Wrong and Right Methods of Dealing with Social Evil
WRONG AND RIGHT METHODS
DEALING WITH SOCIAL EVIL,
AS SHOWN BY ENGLISH PARLIAMENTARY EVIDENCE.
DR. ELIZABETH BLACKWELL,
AUTHOR OF "COUNSEL TO PARENTS ON THE MORAL EDUCATION OF THEIR CHILDREN IN RELATION TO SEX."
A. BRENTANO & CO.,
No. 5 Union Square, New York.
A. Brenlano, Cor. Pennsylvania Ave. and 11th Street, Washington, D.C.
Woman's Journal Office, 5 Park St., Boston Mass.
|I.— On the "Let Alone" System||9|
|II.— The Female Regulation System||19|
|III.— The Repressive System, in Reference to Municipal Action||42|
|IV.— The Repressive System, in Reference to National Law||60|
To all Persons who value Christian Morality as the Foundation of Permanent National Welfare.
A Widespread discussion has already begun throughout the United States, as to the wisest methods of dealing with social evil. Much perplexity is felt on this subject, and a feeling of despondency upon the part of many. A doubt as to the possibility of dealing with a vast and growing evil in a way that shall satisfy our highest ideas of morality and religion.
In England the subject is attracting an even deeper and more immediate attention, and certain Parliamentary evidence lately published in the English Blue Books, throw so much light upon the subject—show such pitfalls ahead; such failures in one direction; such cheering success in another, that we can not do better than study this evidence to aid us in determining the course that we should ourselves pursue.
The following record of facts is laid before women as well as men, because their aid is indispensable for the establishment of sound legislation or wise custom, in all that concerns the relations of the sexes.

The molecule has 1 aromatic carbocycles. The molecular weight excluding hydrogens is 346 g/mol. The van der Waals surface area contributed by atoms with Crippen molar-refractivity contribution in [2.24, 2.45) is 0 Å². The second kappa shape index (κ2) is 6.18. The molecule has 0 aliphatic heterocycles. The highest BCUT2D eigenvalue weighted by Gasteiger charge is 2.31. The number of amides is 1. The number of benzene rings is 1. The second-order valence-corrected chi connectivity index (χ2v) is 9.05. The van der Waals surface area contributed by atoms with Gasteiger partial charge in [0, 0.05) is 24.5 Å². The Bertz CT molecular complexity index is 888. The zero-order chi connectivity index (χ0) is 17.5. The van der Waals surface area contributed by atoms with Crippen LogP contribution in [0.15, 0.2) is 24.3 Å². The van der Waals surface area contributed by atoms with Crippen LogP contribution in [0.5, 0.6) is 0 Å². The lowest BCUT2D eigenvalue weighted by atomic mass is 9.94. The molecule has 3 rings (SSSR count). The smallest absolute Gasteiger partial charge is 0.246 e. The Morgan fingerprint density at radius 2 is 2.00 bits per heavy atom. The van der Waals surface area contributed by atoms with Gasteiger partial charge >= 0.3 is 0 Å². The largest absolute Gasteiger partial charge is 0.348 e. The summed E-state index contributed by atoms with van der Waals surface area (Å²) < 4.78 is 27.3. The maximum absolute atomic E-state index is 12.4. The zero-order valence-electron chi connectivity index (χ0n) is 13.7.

In the great majority of the subjects of legislation, the nature and interests of the two sexes are identical; but the fact of natural difference between men and women in one important point, renders it impossible for either sex alone to understand the true aspect of this ineradicable difference, on which just and wise action must be based.
The intelligent aid which is thus demanded from women, can only come from larger knowledge, and earnest study of the actual facts of life. The fundamental error that one sex can govern the several relations of both, is a corrupting fallacy, which has proved destructive of national life in the past. The documentary evidence which follows, shows clearly how all self-styled Christian nations are really drifting to the same destruction which has come upon so many ancient races.
The restraining force of old religious feelings and customs is rapidly disappearing. Up to the early part of this century, when the Roman Catholic and Puritan faiths were still active controlling influences in the life of nations, sexual vice, like other vice, was regarded as an evil thing in men and women; and the efforts made to check it were made on the assumption that it is to be repressed, not accepted. This is seen in the existent Common and Statute Law, i. e. the General Law of the typical nations—France, England, and the United States. But with the gradual decay of religious faiths in the nineteenth century, a change has taken place, and is still going on. English Practice has fallen behind English Law, and the method of dealing with licentiousness has changed in a striking manner.
The Church, also, has loosened its restraining hand. It shrinks from plain and forcible condemnation of this deadliest evil, and neglects to train the young in the strong virtue of purity. In Catholic countries, the Confessional (which, notwithstanding its great inherent evils, did try to deal with this vice) has lost its power over men, and no other institution has taken its place. The Ordinance of Godfathers and God-mothers, which might have wisely replaced the Confessional in the Episcopal Church, is a dead letter. "Discipline" in other religious bodies is relaxed or given up. Thus the difficult but imperative duty of guarding and guiding youth, in relation to their sexual powers, is not provided for.
Religion and Law, equally, must be aroused to the fulfilment of their heavy responsibility toward the rising generation.
53 East 20th Street, New York.
May 1st, 1883.